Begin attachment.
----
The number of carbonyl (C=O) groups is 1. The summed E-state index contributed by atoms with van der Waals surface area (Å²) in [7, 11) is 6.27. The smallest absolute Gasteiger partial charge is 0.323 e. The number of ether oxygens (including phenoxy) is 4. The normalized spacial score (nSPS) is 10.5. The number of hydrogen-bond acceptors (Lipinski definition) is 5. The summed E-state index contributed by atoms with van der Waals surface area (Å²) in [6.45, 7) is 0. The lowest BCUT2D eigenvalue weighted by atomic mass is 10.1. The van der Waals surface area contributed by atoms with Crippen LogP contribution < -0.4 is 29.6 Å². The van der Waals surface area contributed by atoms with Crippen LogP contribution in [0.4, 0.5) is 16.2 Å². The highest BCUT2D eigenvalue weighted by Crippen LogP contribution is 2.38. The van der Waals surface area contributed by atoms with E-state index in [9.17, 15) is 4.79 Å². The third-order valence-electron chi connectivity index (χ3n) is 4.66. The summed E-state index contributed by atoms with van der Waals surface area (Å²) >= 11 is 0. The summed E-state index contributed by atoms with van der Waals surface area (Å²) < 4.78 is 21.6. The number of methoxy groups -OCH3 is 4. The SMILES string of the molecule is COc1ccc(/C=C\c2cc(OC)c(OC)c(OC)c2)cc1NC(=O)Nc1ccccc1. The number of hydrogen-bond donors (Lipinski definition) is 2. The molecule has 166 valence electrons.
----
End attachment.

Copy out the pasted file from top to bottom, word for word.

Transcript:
The number of carbonyl (C=O) groups is 1. The summed E-state index contributed by atoms with van der Waals surface area (Å²) in [7, 11) is 6.27. The smallest absolute Gasteiger partial charge is 0.323 e. The number of ether oxygens (including phenoxy) is 4. The normalized spacial score (nSPS) is 10.5. The number of hydrogen-bond acceptors (Lipinski definition) is 5. The summed E-state index contributed by atoms with van der Waals surface area (Å²) in [6.45, 7) is 0. The lowest BCUT2D eigenvalue weighted by atomic mass is 10.1. The van der Waals surface area contributed by atoms with Crippen LogP contribution < -0.4 is 29.6 Å². The van der Waals surface area contributed by atoms with Crippen LogP contribution in [0.4, 0.5) is 16.2 Å². The highest BCUT2D eigenvalue weighted by Crippen LogP contribution is 2.38. The van der Waals surface area contributed by atoms with E-state index in [9.17, 15) is 4.79 Å². The third-order valence-electron chi connectivity index (χ3n) is 4.66. The summed E-state index contributed by atoms with van der Waals surface area (Å²) >= 11 is 0. The summed E-state index contributed by atoms with van der Waals surface area (Å²) < 4.78 is 21.6. The number of methoxy groups -OCH3 is 4. The SMILES string of the molecule is COc1ccc(/C=C\c2cc(OC)c(OC)c(OC)c2)cc1NC(=O)Nc1ccccc1. The number of hydrogen-bond donors (Lipinski definition) is 2. The molecule has 166 valence electrons.